The English high street: Newark, Nottinghamshire – ‘You can’t get a good pork pie anywhere now’

Christopher Howse is travelling the nation to speak to local people about their high street. How it has changed and what they miss… This week, Christopher explores Newark in Nottinghamshire.

“I feel like I have let everyone down,” said the notice in the window of the locked shop GH Porter Provisions, “particularly our fantastic suppliers, wonderful staff and loyal customers. I am sorry.”

I was standing disconsolately in the afternoon drizzle looking at the notice when a man in a flat hat walked by and nodded in a friendly manner. The shop, he said, had been there for 130 years. “You can’t get a good pork pie anywhere now.” If Porter’s could suddenly close, where could you rely on to stay open? 

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Trading since 1890 on a Trollopean corner of Newark Market Place by the huge medieval church, GH Porter specialised in its own smoked bacon, even smoked eel, but also sold meat from local suppliers and high-quality groceries, from cheese to marmalade. In 2022, it won a Great Taste Award. Its owner Tom Blakemore’s heart-rending notice in the window admitted that he had “simply run out of money”.

You’d think Porter’s was in a good location. Beside it, the Market Place (“still a joy” architecturally, according to the 2020 revision of Pevsner’s Nottinghamshire volume for The Buildings of England) is crowded with stalls under striped awnings five days a week. Since the 12th century, it has been the hub of this town of 30,000 people on the Great North Road, bridging the Trent. The A1 now bypasses the town.

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Like many, I’d seen the spire of St Mary Magdalene dozens of times from the East Coast Main Line train. Going north, 12 minutes after the even taller spire at Grantham on the right, Newark’s spire pierces the clouds on the left. The tower and spire dominate the old buildings near the Market Place.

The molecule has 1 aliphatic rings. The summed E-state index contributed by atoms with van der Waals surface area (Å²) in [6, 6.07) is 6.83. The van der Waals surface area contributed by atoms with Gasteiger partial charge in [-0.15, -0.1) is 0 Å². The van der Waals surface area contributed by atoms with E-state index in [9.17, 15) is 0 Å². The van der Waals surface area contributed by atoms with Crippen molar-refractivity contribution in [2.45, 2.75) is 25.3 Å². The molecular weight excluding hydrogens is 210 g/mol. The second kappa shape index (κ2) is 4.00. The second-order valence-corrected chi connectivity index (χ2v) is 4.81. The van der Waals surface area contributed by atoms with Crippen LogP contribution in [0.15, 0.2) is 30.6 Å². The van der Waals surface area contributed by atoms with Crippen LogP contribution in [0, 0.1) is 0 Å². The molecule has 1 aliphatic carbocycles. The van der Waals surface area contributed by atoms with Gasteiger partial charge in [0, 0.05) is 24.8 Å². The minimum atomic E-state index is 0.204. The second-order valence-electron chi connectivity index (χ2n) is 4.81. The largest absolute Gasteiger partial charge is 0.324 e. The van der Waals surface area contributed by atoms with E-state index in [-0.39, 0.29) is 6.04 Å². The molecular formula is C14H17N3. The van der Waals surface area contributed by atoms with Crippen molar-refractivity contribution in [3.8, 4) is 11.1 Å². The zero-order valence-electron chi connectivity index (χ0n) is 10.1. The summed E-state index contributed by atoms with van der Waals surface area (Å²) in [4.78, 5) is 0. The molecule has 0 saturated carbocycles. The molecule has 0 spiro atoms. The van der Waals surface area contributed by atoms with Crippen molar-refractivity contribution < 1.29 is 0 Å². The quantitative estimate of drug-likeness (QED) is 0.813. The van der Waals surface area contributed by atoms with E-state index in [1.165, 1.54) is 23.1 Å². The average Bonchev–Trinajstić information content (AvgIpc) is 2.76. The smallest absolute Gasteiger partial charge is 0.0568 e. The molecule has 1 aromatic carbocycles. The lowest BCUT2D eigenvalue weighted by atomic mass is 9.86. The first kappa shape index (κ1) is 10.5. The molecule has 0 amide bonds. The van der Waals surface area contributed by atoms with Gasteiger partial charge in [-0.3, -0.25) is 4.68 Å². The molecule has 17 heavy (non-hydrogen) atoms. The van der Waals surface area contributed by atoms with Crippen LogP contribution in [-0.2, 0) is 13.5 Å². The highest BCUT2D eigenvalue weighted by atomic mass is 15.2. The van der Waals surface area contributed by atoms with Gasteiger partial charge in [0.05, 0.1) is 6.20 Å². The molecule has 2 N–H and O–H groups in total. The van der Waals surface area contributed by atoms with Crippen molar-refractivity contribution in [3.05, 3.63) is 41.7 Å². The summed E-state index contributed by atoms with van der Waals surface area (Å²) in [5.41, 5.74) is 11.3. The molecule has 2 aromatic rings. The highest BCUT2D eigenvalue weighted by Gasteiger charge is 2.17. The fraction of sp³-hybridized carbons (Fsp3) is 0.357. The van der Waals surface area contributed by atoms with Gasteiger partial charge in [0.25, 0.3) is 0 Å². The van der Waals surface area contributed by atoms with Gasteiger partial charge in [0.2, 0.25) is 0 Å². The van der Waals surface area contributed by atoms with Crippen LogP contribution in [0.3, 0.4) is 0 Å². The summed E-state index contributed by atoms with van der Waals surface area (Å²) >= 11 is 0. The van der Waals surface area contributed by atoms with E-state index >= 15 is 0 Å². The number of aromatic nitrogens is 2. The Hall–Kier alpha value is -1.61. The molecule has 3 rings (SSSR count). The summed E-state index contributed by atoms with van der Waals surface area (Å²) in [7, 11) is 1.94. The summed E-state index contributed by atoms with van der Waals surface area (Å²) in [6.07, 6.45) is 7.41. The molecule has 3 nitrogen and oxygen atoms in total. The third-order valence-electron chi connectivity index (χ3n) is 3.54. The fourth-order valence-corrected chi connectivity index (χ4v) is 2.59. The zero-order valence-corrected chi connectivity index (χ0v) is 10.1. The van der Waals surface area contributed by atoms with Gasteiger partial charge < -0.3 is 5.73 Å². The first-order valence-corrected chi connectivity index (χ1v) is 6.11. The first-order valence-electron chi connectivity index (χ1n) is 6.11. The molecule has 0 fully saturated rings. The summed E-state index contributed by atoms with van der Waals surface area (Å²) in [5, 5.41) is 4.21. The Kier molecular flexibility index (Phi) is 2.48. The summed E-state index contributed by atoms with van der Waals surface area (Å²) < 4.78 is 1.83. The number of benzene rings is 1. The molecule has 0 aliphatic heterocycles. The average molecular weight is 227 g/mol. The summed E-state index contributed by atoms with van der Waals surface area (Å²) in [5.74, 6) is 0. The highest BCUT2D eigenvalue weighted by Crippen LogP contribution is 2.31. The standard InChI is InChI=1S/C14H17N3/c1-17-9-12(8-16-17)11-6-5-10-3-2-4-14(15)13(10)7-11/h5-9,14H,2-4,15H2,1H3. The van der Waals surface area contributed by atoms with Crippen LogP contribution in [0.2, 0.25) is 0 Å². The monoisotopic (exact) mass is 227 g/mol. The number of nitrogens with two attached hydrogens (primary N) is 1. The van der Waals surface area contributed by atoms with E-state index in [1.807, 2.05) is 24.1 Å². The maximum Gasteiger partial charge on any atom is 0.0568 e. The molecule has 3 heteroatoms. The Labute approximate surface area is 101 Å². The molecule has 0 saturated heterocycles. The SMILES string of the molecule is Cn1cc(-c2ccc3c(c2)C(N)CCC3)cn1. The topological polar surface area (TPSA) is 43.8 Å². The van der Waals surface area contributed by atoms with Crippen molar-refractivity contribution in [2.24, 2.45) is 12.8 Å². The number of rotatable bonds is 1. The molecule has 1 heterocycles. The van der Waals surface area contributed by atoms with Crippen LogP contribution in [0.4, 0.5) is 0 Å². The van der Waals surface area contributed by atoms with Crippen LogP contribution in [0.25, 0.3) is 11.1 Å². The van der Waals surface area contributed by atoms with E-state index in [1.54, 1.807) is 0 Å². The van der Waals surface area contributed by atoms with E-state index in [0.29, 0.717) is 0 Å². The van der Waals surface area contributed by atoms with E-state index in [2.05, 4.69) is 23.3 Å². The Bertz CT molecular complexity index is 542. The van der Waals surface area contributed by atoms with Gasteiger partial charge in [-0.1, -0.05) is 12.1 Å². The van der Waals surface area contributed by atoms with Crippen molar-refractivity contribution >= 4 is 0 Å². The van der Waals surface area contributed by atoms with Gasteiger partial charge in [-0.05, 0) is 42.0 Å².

It is a fine collection of ancient buildings: the medieval timber-framed Old White Hart, the lovely coaching inns of old local brick, some standing on colonnades, and the glorious neoclassical sandstone town hall by John Carr (“of York”, as he is always called). Nothing is over-scale or insulting to its neighbours in style. In the house next to Porter’s, Byron’s first book was printed. There is a lot to lose.

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The town stands in the old Danelaw, so older streets, as in York, are often “gates” – Castle Gate, Kirk Gate, Barnby Gate. 

The Market Place serves as Newark’s high street, and when I’d talked to the man in a cap about the closure of Porter’s, he mentioned two things: the lack of parking and the closure of Marks & Spencer.

St Mary Magdalene church, Newark

‘Like many, I’d seen the spire of St Mary Magdalene dozens of times from the East Coast Main Line train’ says Howse

Credit: Heathcliff O’Malley

Marks & Spencer, a few yards from the Market Place in Stodman Street, closed in 2019. “We were heartbroken when the old store closed, and it broke the town,” a local man called Michael Vickers told the Newark Advertiser. As Tom Blakemore put it: “Every business we lose leaves a hole in the high street and removes another reason to come into town. This is true of banks, pubs and shops.”

The Market Place shows signs of decline. Even Wetherspoons, the Sir John Arderne (named after a 14th-century surgeon of fistula), closed last year. Long gone are the great coaching inns: the Clinton Arms (closed in 1990), the Saracen’s Head (closed in 1956). The 14th-century Old White Hart, originally a merchant’s house, closed as an inn in the 19th century, then housed a draper’s, and was almost demolished in the 1960s before the Nottingham Building Society took it over and restored it. But now there is a “to let” sign in the window.

The Wetherspoons (the Sir John Arderne) closed last year

The now-shuttered Wetherspoons

Credit: Heathcliff O’Malley

In modern high streets, nail bars and vape shops often fill the gaps. Sensei Premium Vapes trades in Newark Market Place, next to the shuttered-up Little Teahouse (which the council has acquired in the hope of a new tenant). They adjoin a curious house, now Toni & Guy, that for centuries has encroached on the square limits of the Market Place. Next to it, beside the old town pump, stands a 5ft stout wooden post, used before the 19th century for bear-baiting. It counts as a listed building. Newark & Sherwood council is responsible for another 1,386 listed buildings.